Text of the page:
Monday, August 17, 2020

Taxonomic concepts continued: iNaturalist

Following on from my earlier post ("Taxonomic concepts for dummies"), Beckett Sterner commented:

Maybe one productive use case would be to look at what it would take for wikidata to handle taxa (=name+concept) in a way that didn't lose relevant taxonomic information when receiving content from platforms like iNaturalist that has a fairly sophisticated strategy https://www.inaturalist.org/pages/taxon_frameworks

iNaturalist is interesting, but I'm not convicted that it is internally inconsistent. As a quick rule of thumb, I'm looking for patterns of how name changes relate to taxon identifier changes. For example, we can have cases where a database retains the same taxon identifier (the columns) even if names (rows) change (such as eBird or Avibase). For example, if we move a species from one genus to the next, the name changes but (arguably) the taxon itself doesn't (it's still the same set of organisms, just moved to a different part of our classification or, if you like, tagged differently).

Taxa
Names    
   

Then we can have cases like this, where the name (row) is the same but the taxon changes. This might be where we split a taxon in two, and one remaining part retains the original name. So you could argue that the taxon has changed (i.e., in composition) even if the name hasn't.

Taxa
Names    
   

Now, many taxonomic databases seem to something different: every time the name changes we have a new identifier, even if the taxon bearing that name hasn't changed (i.e., it has the same set of organisms as before), so we get a name change and a taxon identifier change:

Taxa
Names    
   

Because we have databases that use different approaches to how they use name and taxon identifiers, life can get complicated, especially for projects such as Wikidata that try and synthesise information across all of these databases.

I haven't looked in detail at iNaturalist, but I have found cases of both

Taxa
Names    
   

and

Taxa
Names    
   

In some cases iNaturalist will change a taxon idenifier even if the name remains the same. For example, the "Thrush-like Schiffornis" Schiffornis turdina https://www.inaturalist.org/taxa/8793 has been split into five taxa, one of which bears the same scientific name (Schiffornis turdina https://www.inaturalist.org/taxa/513975). Given that the composition of Schiffornis turdina has changed, there is an argument to be made that its taxon identifier should change, which is what iNaturalist does.

So, it looks like iNaturalist is using its "taxa" identifiers to identify taxa, but then have cases such as the transfer of the African piculet Sasia africana https://www.inaturalist.org/taxa/18393 to Verreauxia africana https://www.inaturalist.org/taxa/792894, or the transfer of Heraclides rumiko https://www.inaturalist.org/taxa/428606 to Papilio rumiko https://www.inaturalist.org/taxa/509627. In both cases nothing has changed about those species, yet the identifiers have changed (for an example of a "true" taxon identifier, note that NCBI has the same identifier for Sasia africana/Verreauxia africana and for Heraclides rumiko/Papilio rumiko).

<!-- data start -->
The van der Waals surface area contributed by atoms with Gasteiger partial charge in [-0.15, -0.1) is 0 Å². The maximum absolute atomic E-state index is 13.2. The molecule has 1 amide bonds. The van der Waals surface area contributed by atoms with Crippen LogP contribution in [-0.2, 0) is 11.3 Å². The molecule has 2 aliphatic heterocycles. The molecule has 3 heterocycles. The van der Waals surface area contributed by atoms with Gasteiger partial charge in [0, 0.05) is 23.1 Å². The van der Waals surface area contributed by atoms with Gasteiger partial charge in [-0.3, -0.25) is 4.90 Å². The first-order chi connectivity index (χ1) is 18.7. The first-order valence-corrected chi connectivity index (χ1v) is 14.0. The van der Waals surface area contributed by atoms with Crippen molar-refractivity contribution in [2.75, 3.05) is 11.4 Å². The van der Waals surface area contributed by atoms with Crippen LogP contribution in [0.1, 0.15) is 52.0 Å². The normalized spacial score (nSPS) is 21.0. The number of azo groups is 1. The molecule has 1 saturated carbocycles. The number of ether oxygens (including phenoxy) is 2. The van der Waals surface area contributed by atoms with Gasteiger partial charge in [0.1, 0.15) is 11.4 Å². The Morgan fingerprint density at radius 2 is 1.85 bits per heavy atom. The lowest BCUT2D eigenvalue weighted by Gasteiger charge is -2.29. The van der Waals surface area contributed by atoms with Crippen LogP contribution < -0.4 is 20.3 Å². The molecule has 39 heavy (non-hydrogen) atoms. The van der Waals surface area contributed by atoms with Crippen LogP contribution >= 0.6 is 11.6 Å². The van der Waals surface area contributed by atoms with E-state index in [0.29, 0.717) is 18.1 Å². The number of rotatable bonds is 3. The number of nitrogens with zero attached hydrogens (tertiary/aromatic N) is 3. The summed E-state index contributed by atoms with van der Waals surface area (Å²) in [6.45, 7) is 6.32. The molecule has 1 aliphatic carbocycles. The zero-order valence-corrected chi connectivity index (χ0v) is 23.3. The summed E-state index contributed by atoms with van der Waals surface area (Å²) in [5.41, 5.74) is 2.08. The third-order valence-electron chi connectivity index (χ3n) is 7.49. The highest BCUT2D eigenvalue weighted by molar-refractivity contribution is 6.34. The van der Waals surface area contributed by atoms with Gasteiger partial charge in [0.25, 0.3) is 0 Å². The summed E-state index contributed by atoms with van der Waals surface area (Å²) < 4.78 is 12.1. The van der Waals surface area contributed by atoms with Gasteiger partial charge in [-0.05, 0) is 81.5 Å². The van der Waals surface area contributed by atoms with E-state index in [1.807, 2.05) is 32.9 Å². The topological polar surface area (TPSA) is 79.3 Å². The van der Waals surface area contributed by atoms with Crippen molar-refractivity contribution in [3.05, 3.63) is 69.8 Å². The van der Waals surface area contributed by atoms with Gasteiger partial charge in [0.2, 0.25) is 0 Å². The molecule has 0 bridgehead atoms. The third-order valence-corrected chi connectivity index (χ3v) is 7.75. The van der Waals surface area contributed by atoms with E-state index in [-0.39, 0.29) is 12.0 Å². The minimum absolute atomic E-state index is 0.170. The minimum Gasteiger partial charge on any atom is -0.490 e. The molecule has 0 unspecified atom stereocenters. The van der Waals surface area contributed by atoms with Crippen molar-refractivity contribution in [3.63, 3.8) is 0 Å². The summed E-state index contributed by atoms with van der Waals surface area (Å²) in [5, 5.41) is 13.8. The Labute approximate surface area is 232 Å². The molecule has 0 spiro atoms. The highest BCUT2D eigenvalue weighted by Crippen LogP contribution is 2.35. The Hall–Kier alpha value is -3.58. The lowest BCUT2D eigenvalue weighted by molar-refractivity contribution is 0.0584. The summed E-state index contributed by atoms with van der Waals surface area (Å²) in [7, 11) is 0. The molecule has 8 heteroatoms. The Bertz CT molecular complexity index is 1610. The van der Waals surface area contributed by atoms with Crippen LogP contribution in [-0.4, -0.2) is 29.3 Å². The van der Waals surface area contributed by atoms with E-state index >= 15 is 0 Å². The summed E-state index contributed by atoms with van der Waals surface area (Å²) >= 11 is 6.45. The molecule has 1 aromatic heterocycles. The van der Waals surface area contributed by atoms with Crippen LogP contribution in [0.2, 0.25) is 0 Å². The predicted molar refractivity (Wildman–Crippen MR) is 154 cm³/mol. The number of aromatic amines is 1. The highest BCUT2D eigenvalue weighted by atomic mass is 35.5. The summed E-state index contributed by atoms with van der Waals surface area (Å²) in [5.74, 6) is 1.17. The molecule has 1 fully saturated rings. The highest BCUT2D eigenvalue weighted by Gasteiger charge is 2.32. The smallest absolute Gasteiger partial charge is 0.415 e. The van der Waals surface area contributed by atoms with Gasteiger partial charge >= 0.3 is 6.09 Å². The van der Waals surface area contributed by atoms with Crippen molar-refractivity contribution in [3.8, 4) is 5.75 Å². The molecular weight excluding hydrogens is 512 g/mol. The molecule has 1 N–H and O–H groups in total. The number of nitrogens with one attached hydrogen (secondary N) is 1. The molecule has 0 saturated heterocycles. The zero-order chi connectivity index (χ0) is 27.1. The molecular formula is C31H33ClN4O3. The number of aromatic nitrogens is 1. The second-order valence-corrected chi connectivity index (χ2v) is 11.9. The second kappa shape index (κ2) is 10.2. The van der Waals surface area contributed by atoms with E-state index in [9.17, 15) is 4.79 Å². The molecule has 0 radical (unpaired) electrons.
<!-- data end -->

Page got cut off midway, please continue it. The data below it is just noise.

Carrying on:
My sense is that part of the problem is that we are trying to overload identifiers, which in and of themselves don't tell us much. For example, some might argue that any change in an entity requires a change in the entity's identifier, because the underlying thing has changed. Others might argue that such a change risks making things harder to find (for example, how do we now connect the earlier version of a thing with the newer version, given that the identifier has changed?). In the case of taxonomy, I think we could possibly avoid some of this grief if we acknowledge that names and identifiers have their limits, and that we should decouple them from trying to track changes in the things they point too. Rather, what we could really do with is a timestamped versioning system where we can ask "OK, in 1960, what did this genus look like?". Likewise, when looking at a system such as Wikidata, we shouldn't expect to have a complete view of every taxonomic opinion ever held. But we could aim for a current "snapshot".

Update

I asked a question about this on the iNaturalist forum and it appears that iNaturalist treats taxon ids as essentially rows in a database, each time a name gets added you get a new integer id, and if you decide that a taxon has fundamentally changed (e.g., a species is split into two or more taxa) then you add that new taxon, generating a new integer id.